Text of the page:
I tried a lot of configurations including: all full range, power tapering, response shaping of the outer drivers (as in the JBL speakers above) and a super tweeter in the middle. The speaker measured quite good in terms of both FR(apart from comb filtering, of course) and polar response but...

...it just did not sound right.

Compared to my classic 2way (7" mid, 1"tweeter) open baffle panels, it was worlds away in all departmens. Yest, it sounded balanced as if the polar response was quite good, but my guess is that direct sound we hear in mid-highs counts a lot and that was not so good (possible drivers themselves + time differences)

I was hoping to have a more stable image as I heard it should be the case with line arrays and I am not the kind of listener that stays in a small spot. It was the other way round, scene collapsed quickly as I moved around a few inches.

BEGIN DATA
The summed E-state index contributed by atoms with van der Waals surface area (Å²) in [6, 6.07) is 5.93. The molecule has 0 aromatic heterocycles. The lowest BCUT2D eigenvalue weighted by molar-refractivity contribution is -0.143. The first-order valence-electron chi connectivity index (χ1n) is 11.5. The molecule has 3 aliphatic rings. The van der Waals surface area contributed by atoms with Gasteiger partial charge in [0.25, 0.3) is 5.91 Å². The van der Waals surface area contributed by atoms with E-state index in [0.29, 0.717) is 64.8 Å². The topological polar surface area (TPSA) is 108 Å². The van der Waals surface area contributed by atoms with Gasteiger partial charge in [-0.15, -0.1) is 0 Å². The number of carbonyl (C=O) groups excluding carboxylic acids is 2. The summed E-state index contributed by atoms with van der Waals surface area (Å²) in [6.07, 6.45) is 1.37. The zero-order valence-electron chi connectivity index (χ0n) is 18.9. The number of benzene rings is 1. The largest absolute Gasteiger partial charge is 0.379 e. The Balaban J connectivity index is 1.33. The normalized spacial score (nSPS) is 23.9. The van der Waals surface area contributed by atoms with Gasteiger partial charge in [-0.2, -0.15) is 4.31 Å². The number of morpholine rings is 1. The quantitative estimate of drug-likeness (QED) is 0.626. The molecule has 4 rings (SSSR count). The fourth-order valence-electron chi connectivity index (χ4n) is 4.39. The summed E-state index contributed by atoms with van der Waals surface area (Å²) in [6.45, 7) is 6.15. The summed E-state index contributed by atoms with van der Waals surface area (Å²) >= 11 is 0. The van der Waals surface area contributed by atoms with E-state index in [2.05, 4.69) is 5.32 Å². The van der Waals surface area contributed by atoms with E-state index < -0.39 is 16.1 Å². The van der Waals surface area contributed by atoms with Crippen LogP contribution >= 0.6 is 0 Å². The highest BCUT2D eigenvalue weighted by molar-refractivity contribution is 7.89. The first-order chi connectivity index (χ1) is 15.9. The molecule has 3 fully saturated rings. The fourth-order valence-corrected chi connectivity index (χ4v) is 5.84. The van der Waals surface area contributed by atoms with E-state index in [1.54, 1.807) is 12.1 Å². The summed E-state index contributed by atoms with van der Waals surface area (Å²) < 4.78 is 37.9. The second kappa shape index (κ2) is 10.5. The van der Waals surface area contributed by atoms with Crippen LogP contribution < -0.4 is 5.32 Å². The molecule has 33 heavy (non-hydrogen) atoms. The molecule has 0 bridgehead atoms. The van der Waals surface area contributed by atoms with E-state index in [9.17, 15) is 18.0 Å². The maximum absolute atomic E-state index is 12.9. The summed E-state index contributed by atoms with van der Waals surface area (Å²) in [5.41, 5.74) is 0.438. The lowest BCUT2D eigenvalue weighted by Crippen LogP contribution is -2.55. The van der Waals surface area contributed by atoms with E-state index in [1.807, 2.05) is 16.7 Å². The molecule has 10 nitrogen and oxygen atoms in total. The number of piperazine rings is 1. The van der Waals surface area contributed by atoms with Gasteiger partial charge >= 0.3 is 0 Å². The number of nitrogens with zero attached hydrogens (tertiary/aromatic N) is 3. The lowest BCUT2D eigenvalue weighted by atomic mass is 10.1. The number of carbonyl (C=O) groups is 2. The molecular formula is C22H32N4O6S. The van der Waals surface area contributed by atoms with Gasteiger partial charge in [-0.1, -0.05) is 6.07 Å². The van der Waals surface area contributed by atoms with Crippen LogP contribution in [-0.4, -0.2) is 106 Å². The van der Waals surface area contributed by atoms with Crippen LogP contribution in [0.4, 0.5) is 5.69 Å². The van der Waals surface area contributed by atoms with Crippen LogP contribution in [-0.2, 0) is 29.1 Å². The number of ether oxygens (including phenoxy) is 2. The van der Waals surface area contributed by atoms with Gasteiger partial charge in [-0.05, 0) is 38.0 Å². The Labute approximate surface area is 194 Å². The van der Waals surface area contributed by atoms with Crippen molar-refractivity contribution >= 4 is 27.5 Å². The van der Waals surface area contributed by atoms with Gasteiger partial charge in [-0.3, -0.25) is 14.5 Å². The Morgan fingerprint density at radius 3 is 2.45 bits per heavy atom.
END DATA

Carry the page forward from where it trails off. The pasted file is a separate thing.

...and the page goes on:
Possible reasons for my failure:
+ line arrays are hard to get right - given the effort I put into this, I am not interested in wasting my time further to "get them right". Maybe it's me, though
+ maybe a full ceiling to floor array would be better - at this point, not willing to try

Overall, not my cup of tea and I wanted to share this with you guys: I am not saying it is not worth a try, but if you jump into it, be aware you might also be disappointed.

It looks like at least in a normal domestic environment, you can get better performance with less effort using a classical arrangement (woofer+tweeter)

My story refers exclusively to open baffle, so take it with a grain of salt. I remember MJK, I think, suggested once that an open baffle array would not be worth the effort and complexity: I give him right now.


PS: that JBL speaker seems to be designed rather for PA, not hi-fi. Clearly, for PA a line array would indeed do a terrific job.